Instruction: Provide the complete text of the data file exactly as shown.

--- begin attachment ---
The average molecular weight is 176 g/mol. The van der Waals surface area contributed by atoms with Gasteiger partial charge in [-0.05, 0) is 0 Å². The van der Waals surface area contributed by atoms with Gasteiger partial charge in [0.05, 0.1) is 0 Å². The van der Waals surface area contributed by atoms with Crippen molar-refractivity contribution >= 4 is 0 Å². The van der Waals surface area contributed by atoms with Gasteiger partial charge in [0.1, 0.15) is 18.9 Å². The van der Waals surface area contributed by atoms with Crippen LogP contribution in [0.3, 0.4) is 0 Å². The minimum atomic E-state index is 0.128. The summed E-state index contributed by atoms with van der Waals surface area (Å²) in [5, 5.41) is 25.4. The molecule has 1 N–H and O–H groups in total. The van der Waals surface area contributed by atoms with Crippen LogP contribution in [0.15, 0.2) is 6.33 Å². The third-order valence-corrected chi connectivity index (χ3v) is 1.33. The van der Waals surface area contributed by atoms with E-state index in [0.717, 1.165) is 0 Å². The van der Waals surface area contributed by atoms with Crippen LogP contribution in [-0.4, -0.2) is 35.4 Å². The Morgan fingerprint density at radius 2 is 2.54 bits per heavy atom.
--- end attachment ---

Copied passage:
The average molecular weight is 176 g/mol. The van der Waals surface area contributed by atoms with Gasteiger partial charge in [-0.05, 0) is 0 Å². The van der Waals surface area contributed by atoms with Gasteiger partial charge in [0.05, 0.1) is 0 Å². The van der Waals surface area contributed by atoms with Crippen molar-refractivity contribution >= 4 is 0 Å². The van der Waals surface area contributed by atoms with Gasteiger partial charge in [0.1, 0.15) is 18.9 Å². The van der Waals surface area contributed by atoms with Crippen LogP contribution in [0.3, 0.4) is 0 Å². The minimum atomic E-state index is 0.128. The summed E-state index contributed by atoms with van der Waals surface area (Å²) in [5, 5.41) is 25.4. The molecule has 1 N–H and O–H groups in total. The van der Waals surface area contributed by atoms with Crippen LogP contribution in [0.15, 0.2) is 6.33 Å². The third-order valence-corrected chi connectivity index (χ3v) is 1.33. The van der Waals surface area contributed by atoms with E-state index in [0.717, 1.165) is 0 Å². The van der Waals surface area contributed by atoms with Crippen LogP contribution in [-0.4, -0.2) is 35.4 Å². The Morgan fingerprint density at radius 2 is 2.54 bits per heavy atom.